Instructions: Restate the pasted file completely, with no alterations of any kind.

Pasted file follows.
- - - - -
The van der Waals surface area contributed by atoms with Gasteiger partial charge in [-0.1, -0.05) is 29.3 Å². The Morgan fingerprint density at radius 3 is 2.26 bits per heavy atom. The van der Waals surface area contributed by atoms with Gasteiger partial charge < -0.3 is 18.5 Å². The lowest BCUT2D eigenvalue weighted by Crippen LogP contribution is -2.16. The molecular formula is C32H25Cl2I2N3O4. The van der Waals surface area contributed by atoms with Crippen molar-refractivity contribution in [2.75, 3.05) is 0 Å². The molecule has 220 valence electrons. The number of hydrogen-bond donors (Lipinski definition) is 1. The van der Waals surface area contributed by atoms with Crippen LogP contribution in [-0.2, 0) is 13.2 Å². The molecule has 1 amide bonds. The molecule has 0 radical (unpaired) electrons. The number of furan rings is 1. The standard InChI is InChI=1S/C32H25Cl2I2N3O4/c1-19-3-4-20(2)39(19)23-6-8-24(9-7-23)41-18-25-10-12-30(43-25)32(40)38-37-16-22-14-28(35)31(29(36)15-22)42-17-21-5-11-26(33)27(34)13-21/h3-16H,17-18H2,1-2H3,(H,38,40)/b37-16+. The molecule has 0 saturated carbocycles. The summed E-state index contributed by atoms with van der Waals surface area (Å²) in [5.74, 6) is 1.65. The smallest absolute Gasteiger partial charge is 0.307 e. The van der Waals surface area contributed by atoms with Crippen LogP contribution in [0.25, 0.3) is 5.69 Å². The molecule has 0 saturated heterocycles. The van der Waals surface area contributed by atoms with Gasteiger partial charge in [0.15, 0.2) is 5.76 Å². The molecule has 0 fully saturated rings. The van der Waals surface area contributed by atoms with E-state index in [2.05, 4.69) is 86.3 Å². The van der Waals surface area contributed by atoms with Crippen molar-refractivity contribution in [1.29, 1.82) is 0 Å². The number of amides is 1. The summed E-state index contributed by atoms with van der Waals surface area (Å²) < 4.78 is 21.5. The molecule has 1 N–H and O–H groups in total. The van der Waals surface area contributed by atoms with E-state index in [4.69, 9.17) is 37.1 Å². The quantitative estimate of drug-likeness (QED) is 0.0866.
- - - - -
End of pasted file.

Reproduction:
The van der Waals surface area contributed by atoms with Gasteiger partial charge in [-0.1, -0.05) is 29.3 Å². The Morgan fingerprint density at radius 3 is 2.26 bits per heavy atom. The van der Waals surface area contributed by atoms with Gasteiger partial charge < -0.3 is 18.5 Å². The lowest BCUT2D eigenvalue weighted by Crippen LogP contribution is -2.16. The molecular formula is C32H25Cl2I2N3O4. The van der Waals surface area contributed by atoms with Crippen molar-refractivity contribution in [2.75, 3.05) is 0 Å². The molecule has 220 valence electrons. The number of hydrogen-bond donors (Lipinski definition) is 1. The van der Waals surface area contributed by atoms with Crippen LogP contribution in [-0.2, 0) is 13.2 Å². The molecule has 1 amide bonds. The molecule has 0 radical (unpaired) electrons. The number of furan rings is 1. The standard InChI is InChI=1S/C32H25Cl2I2N3O4/c1-19-3-4-20(2)39(19)23-6-8-24(9-7-23)41-18-25-10-12-30(43-25)32(40)38-37-16-22-14-28(35)31(29(36)15-22)42-17-21-5-11-26(33)27(34)13-21/h3-16H,17-18H2,1-2H3,(H,38,40)/b37-16+. The molecule has 0 saturated carbocycles. The summed E-state index contributed by atoms with van der Waals surface area (Å²) in [5.74, 6) is 1.65. The smallest absolute Gasteiger partial charge is 0.307 e. The van der Waals surface area contributed by atoms with Crippen LogP contribution in [0.25, 0.3) is 5.69 Å². The molecule has 0 saturated heterocycles. The van der Waals surface area contributed by atoms with Gasteiger partial charge in [0.15, 0.2) is 5.76 Å². The molecule has 0 fully saturated rings. The van der Waals surface area contributed by atoms with E-state index in [2.05, 4.69) is 86.3 Å². The van der Waals surface area contributed by atoms with Crippen molar-refractivity contribution in [1.29, 1.82) is 0 Å². The number of amides is 1. The summed E-state index contributed by atoms with van der Waals surface area (Å²) < 4.78 is 21.5. The molecule has 1 N–H and O–H groups in total. The van der Waals surface area contributed by atoms with E-state index in [4.69, 9.17) is 37.1 Å². The quantitative estimate of drug-likeness (QED) is 0.0866.